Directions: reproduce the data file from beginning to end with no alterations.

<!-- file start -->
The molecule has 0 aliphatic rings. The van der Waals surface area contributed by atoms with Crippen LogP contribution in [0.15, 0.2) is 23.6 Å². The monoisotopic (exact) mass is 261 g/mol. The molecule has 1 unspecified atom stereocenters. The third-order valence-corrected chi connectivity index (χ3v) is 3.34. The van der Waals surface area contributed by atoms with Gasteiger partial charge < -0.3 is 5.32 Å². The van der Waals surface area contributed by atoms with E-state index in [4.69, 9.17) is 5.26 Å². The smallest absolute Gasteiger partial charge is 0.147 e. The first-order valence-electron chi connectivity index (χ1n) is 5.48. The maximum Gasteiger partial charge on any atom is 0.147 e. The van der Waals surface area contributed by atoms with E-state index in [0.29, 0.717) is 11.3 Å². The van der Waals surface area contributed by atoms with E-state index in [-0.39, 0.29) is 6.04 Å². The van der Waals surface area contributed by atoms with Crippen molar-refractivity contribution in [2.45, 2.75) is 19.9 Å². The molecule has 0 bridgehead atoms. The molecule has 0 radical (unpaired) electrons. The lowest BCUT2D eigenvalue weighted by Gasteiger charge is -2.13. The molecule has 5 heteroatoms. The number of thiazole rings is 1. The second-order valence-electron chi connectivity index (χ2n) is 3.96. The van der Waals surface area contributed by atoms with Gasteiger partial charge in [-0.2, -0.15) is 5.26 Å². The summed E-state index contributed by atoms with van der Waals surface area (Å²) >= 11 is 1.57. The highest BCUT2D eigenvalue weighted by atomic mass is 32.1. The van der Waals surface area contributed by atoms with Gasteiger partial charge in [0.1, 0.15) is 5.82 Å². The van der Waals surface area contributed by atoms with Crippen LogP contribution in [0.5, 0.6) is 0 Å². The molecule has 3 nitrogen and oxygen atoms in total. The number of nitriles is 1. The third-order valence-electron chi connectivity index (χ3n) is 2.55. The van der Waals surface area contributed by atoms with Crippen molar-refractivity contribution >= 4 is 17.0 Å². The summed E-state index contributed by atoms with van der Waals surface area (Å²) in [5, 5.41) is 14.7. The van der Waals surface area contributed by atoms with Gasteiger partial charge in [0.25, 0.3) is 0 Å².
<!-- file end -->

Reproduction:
The molecule has 0 aliphatic rings. The van der Waals surface area contributed by atoms with Crippen LogP contribution in [0.15, 0.2) is 23.6 Å². The monoisotopic (exact) mass is 261 g/mol. The molecule has 1 unspecified atom stereocenters. The third-order valence-corrected chi connectivity index (χ3v) is 3.34. The van der Waals surface area contributed by atoms with Gasteiger partial charge < -0.3 is 5.32 Å². The van der Waals surface area contributed by atoms with E-state index in [4.69, 9.17) is 5.26 Å². The smallest absolute Gasteiger partial charge is 0.147 e. The first-order valence-electron chi connectivity index (χ1n) is 5.48. The maximum Gasteiger partial charge on any atom is 0.147 e. The van der Waals surface area contributed by atoms with E-state index in [0.29, 0.717) is 11.3 Å². The van der Waals surface area contributed by atoms with E-state index in [-0.39, 0.29) is 6.04 Å². The van der Waals surface area contributed by atoms with Crippen molar-refractivity contribution in [2.45, 2.75) is 19.9 Å². The molecule has 0 bridgehead atoms. The molecule has 0 radical (unpaired) electrons. The lowest BCUT2D eigenvalue weighted by Gasteiger charge is -2.13. The molecule has 5 heteroatoms. The number of thiazole rings is 1. The second-order valence-electron chi connectivity index (χ2n) is 3.96. The van der Waals surface area contributed by atoms with Gasteiger partial charge in [-0.2, -0.15) is 5.26 Å². The summed E-state index contributed by atoms with van der Waals surface area (Å²) >= 11 is 1.57. The highest BCUT2D eigenvalue weighted by atomic mass is 32.1. The van der Waals surface area contributed by atoms with Gasteiger partial charge in [0.1, 0.15) is 5.82 Å². The van der Waals surface area contributed by atoms with Crippen LogP contribution in [0.5, 0.6) is 0 Å². The molecule has 3 nitrogen and oxygen atoms in total. The number of nitriles is 1. The third-order valence-electron chi connectivity index (χ3n) is 2.55. The van der Waals surface area contributed by atoms with Crippen molar-refractivity contribution >= 4 is 17.0 Å². The summed E-state index contributed by atoms with van der Waals surface area (Å²) in [5, 5.41) is 14.7. The van der Waals surface area contributed by atoms with Gasteiger partial charge in [0.25, 0.3) is 0 Å².